In poker, a dead man’s hand is a two-pair poker hand, namely Aces and Eights. Legend has it that this was the poker hand (two aces, two eights, and a queen) Wild Bill Hickok was holding when he was shot dead in Deadwood, South Dakota. It has also been said to be simply aces and eights with the kicker not mattering.
Wild Bil Hickok was one of the most legendary characters in the American West and his death has lived on for years in popular culture. He was a well-known gambler, enjoying poker, while also being better known as a Civil War soldier, US Marshall and all around gunman. His gun fighting is the stuff of legend as he is rumored to have killed many famous gunmen in gun fights. Although some say that he only managed to kill six or seven people. Either way, his legend has grown and the poker hand he was holding at the time of his death only add to his mystique.
This has never been confirmed, but the 1926 book Wild Bill Hickok: The Prince of Pistoleers by Frank Wilstach was the first place to put this information out there and the legend has only grown since then. There is some doubt to this as the book didn’t come out until close to 50 years after his death. The cards have grown in legend as his shooting at the hands of the coward Jack McCall on August 2, 1876, in Nuttal & Mann’s Saloon at Deadwood has been immortalized in film and television.
They’ve been making movies about him since 1923, a silent film, and continue to make them today as he’s been played by famous actors from Gary Cooper to Roy Rogers to Jeff Bridges. One of the most beloved portrayals and accounts of his death took place on the HBO series Deadwood where he was played by Keith Carradine.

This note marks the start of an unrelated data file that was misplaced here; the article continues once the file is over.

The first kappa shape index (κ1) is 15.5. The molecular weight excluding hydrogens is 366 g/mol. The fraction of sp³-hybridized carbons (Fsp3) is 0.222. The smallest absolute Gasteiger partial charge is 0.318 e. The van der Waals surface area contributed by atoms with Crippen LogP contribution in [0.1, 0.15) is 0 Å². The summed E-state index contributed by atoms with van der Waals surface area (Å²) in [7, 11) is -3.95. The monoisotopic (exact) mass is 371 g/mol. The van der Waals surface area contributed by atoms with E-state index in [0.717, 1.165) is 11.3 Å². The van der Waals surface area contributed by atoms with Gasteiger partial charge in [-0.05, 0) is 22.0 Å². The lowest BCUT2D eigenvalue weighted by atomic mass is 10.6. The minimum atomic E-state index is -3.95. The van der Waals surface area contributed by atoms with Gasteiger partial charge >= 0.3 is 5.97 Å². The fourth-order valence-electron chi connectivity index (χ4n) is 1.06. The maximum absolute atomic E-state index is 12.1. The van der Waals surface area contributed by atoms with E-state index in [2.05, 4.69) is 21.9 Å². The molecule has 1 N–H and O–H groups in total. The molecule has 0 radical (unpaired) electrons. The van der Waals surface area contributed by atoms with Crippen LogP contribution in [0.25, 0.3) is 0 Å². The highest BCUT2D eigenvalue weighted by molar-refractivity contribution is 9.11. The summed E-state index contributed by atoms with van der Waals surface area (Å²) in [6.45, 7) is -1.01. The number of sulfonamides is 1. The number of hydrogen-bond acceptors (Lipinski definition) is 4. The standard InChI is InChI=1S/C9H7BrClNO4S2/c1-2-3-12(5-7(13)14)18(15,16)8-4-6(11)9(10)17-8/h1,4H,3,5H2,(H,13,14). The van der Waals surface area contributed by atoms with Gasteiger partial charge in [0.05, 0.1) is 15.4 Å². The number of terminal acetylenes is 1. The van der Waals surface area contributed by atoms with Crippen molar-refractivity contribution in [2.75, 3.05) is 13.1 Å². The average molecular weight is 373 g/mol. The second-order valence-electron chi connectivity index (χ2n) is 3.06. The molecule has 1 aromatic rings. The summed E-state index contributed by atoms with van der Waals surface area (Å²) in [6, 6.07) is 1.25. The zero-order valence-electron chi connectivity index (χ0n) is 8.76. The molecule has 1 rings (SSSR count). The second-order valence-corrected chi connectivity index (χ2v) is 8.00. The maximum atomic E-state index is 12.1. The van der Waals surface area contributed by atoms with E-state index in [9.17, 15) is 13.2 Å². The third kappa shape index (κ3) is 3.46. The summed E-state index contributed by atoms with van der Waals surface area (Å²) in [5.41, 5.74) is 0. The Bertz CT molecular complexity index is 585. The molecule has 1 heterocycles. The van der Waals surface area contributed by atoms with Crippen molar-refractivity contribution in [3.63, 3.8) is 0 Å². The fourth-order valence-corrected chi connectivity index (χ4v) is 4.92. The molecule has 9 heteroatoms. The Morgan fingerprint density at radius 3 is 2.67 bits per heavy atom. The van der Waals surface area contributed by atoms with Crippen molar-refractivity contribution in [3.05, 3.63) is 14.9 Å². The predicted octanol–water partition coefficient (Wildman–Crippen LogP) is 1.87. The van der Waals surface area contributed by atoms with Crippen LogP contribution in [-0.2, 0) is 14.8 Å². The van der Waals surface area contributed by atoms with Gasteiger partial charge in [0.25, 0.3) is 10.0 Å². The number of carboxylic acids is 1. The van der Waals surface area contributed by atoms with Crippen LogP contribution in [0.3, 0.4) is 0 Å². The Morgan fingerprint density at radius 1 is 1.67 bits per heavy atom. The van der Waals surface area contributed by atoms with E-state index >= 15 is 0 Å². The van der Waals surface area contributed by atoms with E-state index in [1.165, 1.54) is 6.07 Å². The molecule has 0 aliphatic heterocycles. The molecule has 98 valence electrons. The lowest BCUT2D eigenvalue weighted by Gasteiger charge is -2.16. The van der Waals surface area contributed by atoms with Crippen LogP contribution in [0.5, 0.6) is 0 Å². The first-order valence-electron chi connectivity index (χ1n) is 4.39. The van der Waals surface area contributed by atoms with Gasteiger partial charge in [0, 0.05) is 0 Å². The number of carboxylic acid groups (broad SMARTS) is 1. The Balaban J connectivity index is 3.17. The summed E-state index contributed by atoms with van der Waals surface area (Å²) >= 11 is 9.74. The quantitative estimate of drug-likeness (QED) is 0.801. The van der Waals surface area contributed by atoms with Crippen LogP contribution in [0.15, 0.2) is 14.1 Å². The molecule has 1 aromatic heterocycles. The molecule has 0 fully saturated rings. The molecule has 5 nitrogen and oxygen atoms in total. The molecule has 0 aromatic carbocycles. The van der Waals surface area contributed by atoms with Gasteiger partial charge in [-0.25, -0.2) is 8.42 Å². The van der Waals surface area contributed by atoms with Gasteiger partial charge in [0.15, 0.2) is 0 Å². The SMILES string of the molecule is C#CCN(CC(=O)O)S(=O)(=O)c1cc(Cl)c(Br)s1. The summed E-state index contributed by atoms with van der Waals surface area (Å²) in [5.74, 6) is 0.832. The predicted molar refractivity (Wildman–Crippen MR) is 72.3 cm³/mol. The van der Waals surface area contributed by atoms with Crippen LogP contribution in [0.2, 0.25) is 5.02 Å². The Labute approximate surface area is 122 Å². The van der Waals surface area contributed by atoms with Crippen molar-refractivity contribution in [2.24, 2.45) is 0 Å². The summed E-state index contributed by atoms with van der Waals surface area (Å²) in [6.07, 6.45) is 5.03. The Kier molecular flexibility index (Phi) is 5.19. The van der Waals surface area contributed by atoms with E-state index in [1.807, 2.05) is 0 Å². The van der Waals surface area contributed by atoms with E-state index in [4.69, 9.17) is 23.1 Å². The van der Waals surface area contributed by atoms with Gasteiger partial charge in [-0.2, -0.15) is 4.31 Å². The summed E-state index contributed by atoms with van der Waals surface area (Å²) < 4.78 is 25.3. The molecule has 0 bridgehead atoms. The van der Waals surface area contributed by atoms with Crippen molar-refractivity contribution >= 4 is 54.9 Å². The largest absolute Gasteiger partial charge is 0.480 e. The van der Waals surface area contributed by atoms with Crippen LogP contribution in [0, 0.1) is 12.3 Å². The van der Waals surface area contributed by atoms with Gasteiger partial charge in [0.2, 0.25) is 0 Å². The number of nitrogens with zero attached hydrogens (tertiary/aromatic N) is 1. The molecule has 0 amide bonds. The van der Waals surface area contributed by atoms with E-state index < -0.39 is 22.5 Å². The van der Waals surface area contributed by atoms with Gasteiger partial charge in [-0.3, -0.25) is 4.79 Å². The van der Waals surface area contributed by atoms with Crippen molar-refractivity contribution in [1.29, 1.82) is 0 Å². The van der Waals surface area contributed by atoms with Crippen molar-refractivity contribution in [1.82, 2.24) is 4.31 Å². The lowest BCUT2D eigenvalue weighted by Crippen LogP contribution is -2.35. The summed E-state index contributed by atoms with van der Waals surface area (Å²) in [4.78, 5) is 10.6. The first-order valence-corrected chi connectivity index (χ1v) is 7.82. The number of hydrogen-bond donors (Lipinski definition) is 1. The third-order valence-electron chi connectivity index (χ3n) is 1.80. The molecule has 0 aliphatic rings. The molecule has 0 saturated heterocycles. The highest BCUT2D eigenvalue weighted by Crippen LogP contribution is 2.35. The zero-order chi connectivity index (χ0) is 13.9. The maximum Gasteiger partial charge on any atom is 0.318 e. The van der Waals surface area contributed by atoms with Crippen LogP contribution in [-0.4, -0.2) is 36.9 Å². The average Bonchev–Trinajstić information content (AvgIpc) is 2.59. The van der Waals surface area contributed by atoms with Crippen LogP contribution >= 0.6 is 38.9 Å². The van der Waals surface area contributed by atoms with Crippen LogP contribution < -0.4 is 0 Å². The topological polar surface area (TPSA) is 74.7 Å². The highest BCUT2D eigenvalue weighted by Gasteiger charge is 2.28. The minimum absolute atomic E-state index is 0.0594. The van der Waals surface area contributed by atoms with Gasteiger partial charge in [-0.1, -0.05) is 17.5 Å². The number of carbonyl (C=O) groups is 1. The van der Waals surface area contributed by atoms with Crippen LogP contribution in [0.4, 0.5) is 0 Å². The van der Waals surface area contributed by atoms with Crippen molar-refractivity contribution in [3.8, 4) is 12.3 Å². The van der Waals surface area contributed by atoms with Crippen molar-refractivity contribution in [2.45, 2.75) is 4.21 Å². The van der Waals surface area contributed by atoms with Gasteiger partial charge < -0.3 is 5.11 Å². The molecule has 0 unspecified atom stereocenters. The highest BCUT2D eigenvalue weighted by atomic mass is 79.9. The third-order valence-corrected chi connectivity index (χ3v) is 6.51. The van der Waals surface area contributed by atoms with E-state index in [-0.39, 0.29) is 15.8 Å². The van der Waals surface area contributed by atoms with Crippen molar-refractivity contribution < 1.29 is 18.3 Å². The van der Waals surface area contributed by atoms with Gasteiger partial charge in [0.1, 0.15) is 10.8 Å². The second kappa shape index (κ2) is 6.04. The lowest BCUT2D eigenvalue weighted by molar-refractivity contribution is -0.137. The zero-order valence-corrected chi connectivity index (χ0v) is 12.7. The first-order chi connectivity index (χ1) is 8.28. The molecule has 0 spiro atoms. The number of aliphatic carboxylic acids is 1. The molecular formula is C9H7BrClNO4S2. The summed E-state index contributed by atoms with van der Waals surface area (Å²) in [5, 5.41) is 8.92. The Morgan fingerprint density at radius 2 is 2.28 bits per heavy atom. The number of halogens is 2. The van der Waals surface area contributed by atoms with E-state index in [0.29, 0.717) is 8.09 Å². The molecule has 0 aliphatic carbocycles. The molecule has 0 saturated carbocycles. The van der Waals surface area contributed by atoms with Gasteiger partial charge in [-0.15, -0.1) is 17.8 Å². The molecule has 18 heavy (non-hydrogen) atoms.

Some say that all five cards were black, others that the fifth card (the kicker) was a ten, not a queen. The cards were allegedly retrieved after the shooting by a man named Neil Christy who would later give them to his son. The cards, according to his account, were the ace of diamonds, ace of clubs; two black eights and the queen of hearts.
This term is also used for a hand that is very good, but not a winner. It’s earliest mention was in a 1903 Encyclopaedia of Superstitions, Folklore, and the Occult Sciences where they referred to the dead man’s hand as Jacks and Sevens.
Whether the Aces and Eights were in Wild Bill’s hand or not is unimportant now as the hand has grown into a life of it’s own. It’s been used by TNA Wrestling for the moniker of one of their top heel groups, Aces and Eights, a collection of bad guy wrestlers who acted like they were on Sons of Anarchy. It’s also been used by the Homicide division in Las Vegas, the LAPD CRASH squad and others as their insignia.
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